Posted on | June 9, 2013 | No Comments
“There was a recent news item regarding a teenager’s project to use a super capacitor as a quick-charging energy storage device. The primary claim is that this could be used to fully charge a phone in just 30 seconds.”
Luckily, Wired put a physicist on the case, and he discusses this in much length.
Maybe a bit too complicated for most people.
Here s a simplified version (not precise, just testing whether this is realistic at all):
To charge a mobile phone (battery is typically 1500 mAh at 3.7 V or 5-6 Wh) in 30 secs,
you d need about 600 -700 W for those 30 seconds. Pretty hot.
The energy needed would be about 20,000 J
The energy stored in a capacitor is
W = 0.5 * C * V**2
so that wouldgive
C = 1600 F
Do such capacitors exist?
Yes, they are called supercaps, and no, Khare did not develop them.
They have been used in lost of electronics for decades.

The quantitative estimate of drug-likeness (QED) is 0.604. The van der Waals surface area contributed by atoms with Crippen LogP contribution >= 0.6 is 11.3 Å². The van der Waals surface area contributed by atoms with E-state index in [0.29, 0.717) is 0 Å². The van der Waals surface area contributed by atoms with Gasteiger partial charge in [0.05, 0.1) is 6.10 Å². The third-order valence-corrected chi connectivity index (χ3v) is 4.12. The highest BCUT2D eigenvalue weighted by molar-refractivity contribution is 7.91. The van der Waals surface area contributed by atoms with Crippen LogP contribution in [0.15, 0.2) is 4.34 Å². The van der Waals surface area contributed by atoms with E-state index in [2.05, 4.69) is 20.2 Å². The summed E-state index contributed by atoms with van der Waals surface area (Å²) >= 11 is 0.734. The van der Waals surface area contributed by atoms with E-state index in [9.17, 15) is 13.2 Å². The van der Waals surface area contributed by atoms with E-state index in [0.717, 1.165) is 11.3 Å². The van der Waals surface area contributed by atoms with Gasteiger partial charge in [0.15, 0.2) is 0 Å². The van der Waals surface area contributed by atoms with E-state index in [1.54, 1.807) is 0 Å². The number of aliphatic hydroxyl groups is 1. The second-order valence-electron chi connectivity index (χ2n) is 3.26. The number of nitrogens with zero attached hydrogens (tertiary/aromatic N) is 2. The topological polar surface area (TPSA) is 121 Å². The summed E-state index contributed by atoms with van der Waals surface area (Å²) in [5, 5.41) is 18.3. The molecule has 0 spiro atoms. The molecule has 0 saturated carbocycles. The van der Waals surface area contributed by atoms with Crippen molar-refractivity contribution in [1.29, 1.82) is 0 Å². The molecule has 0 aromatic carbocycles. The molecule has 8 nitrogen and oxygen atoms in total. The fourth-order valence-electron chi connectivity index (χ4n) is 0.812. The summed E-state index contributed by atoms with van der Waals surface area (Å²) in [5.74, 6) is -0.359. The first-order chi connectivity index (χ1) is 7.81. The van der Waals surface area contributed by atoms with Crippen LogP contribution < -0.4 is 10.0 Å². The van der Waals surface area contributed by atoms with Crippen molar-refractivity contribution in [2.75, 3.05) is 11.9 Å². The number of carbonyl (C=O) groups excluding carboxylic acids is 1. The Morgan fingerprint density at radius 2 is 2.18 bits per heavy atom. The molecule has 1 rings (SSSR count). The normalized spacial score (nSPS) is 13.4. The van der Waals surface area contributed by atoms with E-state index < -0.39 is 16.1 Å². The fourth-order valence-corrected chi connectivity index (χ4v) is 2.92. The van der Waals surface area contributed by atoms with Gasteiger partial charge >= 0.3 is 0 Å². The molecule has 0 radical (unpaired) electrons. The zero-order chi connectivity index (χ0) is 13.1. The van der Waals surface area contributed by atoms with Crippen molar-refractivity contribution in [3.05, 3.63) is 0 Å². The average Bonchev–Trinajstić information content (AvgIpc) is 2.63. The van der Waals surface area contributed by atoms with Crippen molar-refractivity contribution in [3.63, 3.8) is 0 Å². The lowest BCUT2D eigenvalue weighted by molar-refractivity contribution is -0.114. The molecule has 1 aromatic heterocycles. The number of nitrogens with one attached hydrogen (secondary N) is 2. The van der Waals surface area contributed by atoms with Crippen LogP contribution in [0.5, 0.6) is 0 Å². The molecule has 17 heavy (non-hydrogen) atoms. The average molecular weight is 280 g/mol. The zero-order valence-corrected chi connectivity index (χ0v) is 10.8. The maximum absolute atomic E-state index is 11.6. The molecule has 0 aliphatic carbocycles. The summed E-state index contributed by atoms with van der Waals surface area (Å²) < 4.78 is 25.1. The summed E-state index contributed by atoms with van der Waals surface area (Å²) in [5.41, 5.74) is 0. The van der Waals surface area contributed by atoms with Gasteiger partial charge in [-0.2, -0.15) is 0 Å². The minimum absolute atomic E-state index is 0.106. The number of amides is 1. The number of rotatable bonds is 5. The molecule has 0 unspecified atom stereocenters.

They are inside some of the stuff you use.
You can get them on ebay:
A supercap of 1600 F would be a bit too big for your phone, but
since her work,
in fact looks at improving (rather than “inventing”) supercaps,
it s not entirely impossible that you d see something like this, at some point in time.
just not next week.
Her report claims
“an energy density of 20.1 Wh/kg, comparable to batteries,
while maintaining a high power density of 20540 W/kg.”
The energy density limit would make her current supercap about 250 grams –
a bit heavy still, but the right way to go and the rest, that’s gradual improvement.
So, not possible – not all bad, just reported by most media in a wrong way.